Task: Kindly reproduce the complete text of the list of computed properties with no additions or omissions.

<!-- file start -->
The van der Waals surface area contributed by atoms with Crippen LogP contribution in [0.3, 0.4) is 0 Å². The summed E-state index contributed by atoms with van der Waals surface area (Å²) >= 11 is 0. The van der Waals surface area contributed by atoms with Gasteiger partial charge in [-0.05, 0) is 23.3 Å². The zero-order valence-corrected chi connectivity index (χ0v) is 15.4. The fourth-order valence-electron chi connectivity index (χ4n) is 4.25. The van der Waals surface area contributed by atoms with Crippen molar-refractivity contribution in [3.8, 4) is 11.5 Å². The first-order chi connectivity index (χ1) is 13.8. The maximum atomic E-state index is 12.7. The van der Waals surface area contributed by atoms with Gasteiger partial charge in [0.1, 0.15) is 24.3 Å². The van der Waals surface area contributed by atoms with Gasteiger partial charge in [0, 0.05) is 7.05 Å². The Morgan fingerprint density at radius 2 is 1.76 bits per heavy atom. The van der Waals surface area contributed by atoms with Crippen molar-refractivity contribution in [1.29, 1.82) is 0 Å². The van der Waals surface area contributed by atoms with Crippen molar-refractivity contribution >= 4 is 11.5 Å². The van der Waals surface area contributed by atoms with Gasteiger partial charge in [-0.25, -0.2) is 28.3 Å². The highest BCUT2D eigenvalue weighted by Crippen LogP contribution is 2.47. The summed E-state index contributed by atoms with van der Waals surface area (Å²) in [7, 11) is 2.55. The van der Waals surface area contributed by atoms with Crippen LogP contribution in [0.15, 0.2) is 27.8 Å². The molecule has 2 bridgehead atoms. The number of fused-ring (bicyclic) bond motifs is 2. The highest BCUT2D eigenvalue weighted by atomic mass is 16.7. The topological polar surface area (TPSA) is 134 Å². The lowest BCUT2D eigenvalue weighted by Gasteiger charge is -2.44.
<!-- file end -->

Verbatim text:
The van der Waals surface area contributed by atoms with Crippen LogP contribution in [0.3, 0.4) is 0 Å². The summed E-state index contributed by atoms with van der Waals surface area (Å²) >= 11 is 0. The van der Waals surface area contributed by atoms with Gasteiger partial charge in [-0.05, 0) is 23.3 Å². The zero-order valence-corrected chi connectivity index (χ0v) is 15.4. The fourth-order valence-electron chi connectivity index (χ4n) is 4.25. The van der Waals surface area contributed by atoms with Crippen molar-refractivity contribution in [3.8, 4) is 11.5 Å². The first-order chi connectivity index (χ1) is 13.8. The maximum atomic E-state index is 12.7. The van der Waals surface area contributed by atoms with Gasteiger partial charge in [0.1, 0.15) is 24.3 Å². The van der Waals surface area contributed by atoms with Gasteiger partial charge in [0, 0.05) is 7.05 Å². The Morgan fingerprint density at radius 2 is 1.76 bits per heavy atom. The van der Waals surface area contributed by atoms with Crippen molar-refractivity contribution in [1.29, 1.82) is 0 Å². The van der Waals surface area contributed by atoms with Crippen molar-refractivity contribution >= 4 is 11.5 Å². The van der Waals surface area contributed by atoms with Gasteiger partial charge in [-0.25, -0.2) is 28.3 Å². The highest BCUT2D eigenvalue weighted by Crippen LogP contribution is 2.47. The summed E-state index contributed by atoms with van der Waals surface area (Å²) in [7, 11) is 2.55. The van der Waals surface area contributed by atoms with Crippen LogP contribution in [0.15, 0.2) is 27.8 Å². The molecule has 2 bridgehead atoms. The number of fused-ring (bicyclic) bond motifs is 2. The highest BCUT2D eigenvalue weighted by atomic mass is 16.7. The topological polar surface area (TPSA) is 134 Å². The lowest BCUT2D eigenvalue weighted by Gasteiger charge is -2.44.